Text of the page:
Workers’ compensation insurance is required by law in most states. Policies cover injured employees’ medical bills and lost wages and death benefits if an employee dies from a workplace incident. In Illinois, employers must get coverage even if they have a single, part-time employee, and they pay an average of $1 per $100 of payroll.
What Are Illinois Workers’ Compensation Requirements
Workers’ compensation insurance requirements vary by state, but most mandate coverage for at least some employers. In Illinois, state law requires employers to carry workers’ compensation in almost every employment situation. Employers must carry workers’ compensation coverage even if they have only one part-time employee. If they don’t, they can face civil and criminal penalties, starting at $500 for every day without coverage.
Illinois workers’ compensation law does address a few unique work situations, including coverage for high-risk industries. For example, employers are required to have workers’ compensation for themselves if they are in construction or trucking at a construction site.
Who Doesn’t Need Workers’ Compensation Insurance in Illinois?
Illinois law does not require every worker to be covered by workers’ compensation insurance. Exempt employees and workers include:
- Business owners: Most sole proprietors, business partners, corporate officers, and members of a limited liability corporation may opt out of workers’ comp. They must notify their carriers in writing if they do
- Domestic workers: Workers’ comp is not required for household staff when they work less than 40 hours per week for fewer than 13 weeks a year
- Employees who are family members: Workers’ comp is not required for family members unless who live with the employer or are farmers with employees who work a total of fewer than 400 working days a quarter
While business owners, including independent contractors, freelancers, and sole proprietors without employees, typically are not required to have coverage, they may still want self-employed workers’ compensation to protect their businesses when a job-related injury keeps them from working.
Where Can I Obtain Workers’ Compensation Insurance in Illinois?
Most Illinois employers purchase coverage from private insurers. Those who can’t find an insurer to cover their business can enroll in what’s called a market of last resort operated by the National Council of Compensation Insurers (NCCI). Premiums in this market can be 50% higher than the private market.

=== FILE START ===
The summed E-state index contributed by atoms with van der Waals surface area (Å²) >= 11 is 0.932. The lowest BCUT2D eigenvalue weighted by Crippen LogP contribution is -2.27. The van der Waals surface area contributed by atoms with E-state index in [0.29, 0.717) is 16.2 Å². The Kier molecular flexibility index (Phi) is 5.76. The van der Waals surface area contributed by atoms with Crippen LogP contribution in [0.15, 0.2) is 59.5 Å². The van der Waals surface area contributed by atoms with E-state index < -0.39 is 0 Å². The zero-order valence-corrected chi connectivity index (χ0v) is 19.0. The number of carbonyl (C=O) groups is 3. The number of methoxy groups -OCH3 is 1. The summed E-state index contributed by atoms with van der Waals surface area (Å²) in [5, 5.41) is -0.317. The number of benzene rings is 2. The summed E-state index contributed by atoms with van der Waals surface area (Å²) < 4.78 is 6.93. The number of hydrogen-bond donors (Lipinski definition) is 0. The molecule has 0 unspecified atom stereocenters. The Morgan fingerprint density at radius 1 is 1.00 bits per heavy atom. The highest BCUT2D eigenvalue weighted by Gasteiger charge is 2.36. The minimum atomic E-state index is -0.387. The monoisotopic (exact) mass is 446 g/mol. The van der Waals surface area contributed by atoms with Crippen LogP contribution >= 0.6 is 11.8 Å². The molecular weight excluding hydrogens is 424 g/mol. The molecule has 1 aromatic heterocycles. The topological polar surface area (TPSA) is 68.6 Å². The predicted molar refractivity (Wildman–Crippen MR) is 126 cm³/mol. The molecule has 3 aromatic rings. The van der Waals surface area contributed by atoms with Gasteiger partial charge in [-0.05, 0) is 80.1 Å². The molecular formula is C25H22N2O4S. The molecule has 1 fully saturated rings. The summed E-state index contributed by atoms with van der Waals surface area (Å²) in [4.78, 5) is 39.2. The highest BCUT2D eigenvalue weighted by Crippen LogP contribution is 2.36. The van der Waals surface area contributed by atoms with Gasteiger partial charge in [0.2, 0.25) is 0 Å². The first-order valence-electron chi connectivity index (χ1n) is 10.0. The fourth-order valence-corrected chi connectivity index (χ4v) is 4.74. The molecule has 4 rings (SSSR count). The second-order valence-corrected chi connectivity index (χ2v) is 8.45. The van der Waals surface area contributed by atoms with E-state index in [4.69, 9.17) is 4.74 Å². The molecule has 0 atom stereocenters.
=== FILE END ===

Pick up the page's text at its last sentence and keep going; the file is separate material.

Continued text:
Top Illinois Workers’ Compensation Insurance Providers
Saving money on quality coverage
Pay-as-you-go workers’ compensation
Restaurant owners looking to save on premiums
Smaller businesses who get overlooked by bigger carriers
New ventures and startups needing to buy their first workers’ comp policy
The Hartford is a small business insurance specialist with some of the broadest workers’ compensation insurance in Illinois. The company’s basic policy automatically includes six unique features other carriers usually charge for, including coverage for reasonable expenses you incur in your defense and coverage for employees and volunteers when state law doesn’t require it. This makes The Hartford the ideal choice for business owners who want broad coverage at a discount.
AP Intego is an online agency that uses technology to simplify commercial insurance for small business owners. Workers’ compensation insurance is its top product, and it can offer multiple quotes to compare. Not only can the company quote the coverage in Illinois, but it also offers a pay-as-you-go plan that integrates with your payroll service easily. This means premiums are based on accurate payroll information instead of estimates, reducing the likelihood of a bill at renewal.
Employers is a financially stable national carrier that specializes in workers’ compensation insurance for small businesses. Restaurants are the largest business class written by Employers, and the company was recently named as the preferred workers’ comp provider for the Illinois Restaurant Association (IRA). Members of the IRA can get a 5% discount on their workers’ compensation insurance.
WorkCompOne is an insurance agency that works with top carriers like Markel, Travelers, and CNA to bring workers’ comp to small business owners. The smaller your business, the harder it can be to find workers’ comp coverage. However, WorkCompOne’s relationships with multiple carriers allow them to get coverage for businesses even when they have 10 or fewer employees.
AmTrust Financial has only been around for 20 years but, in that time, they’ve grown to be one of the largest commercial insurers. AmTrust Financial is an ideal insurer for startups because they’re one of the few carriers that will insure a new venture. Carriers usually shy away from new ventures because they have a hard time predicting the chance of paying claims, but AmTrust Financial can cover startups in multiple industries.
Additional Illinois Workers’ Compensation Insurance Options
Illinois employers have two additional workers’ compensation insurance options. The first is self-insurance. This means that they pay the costs of workers’ comp claims out of their own pocket or by entering a pool with other employers. Business owners who cannot self-insure or get coverage from a private company are placed in an assigned risk plan.
Illinois Workers’ Compensation Self-insurance Requirements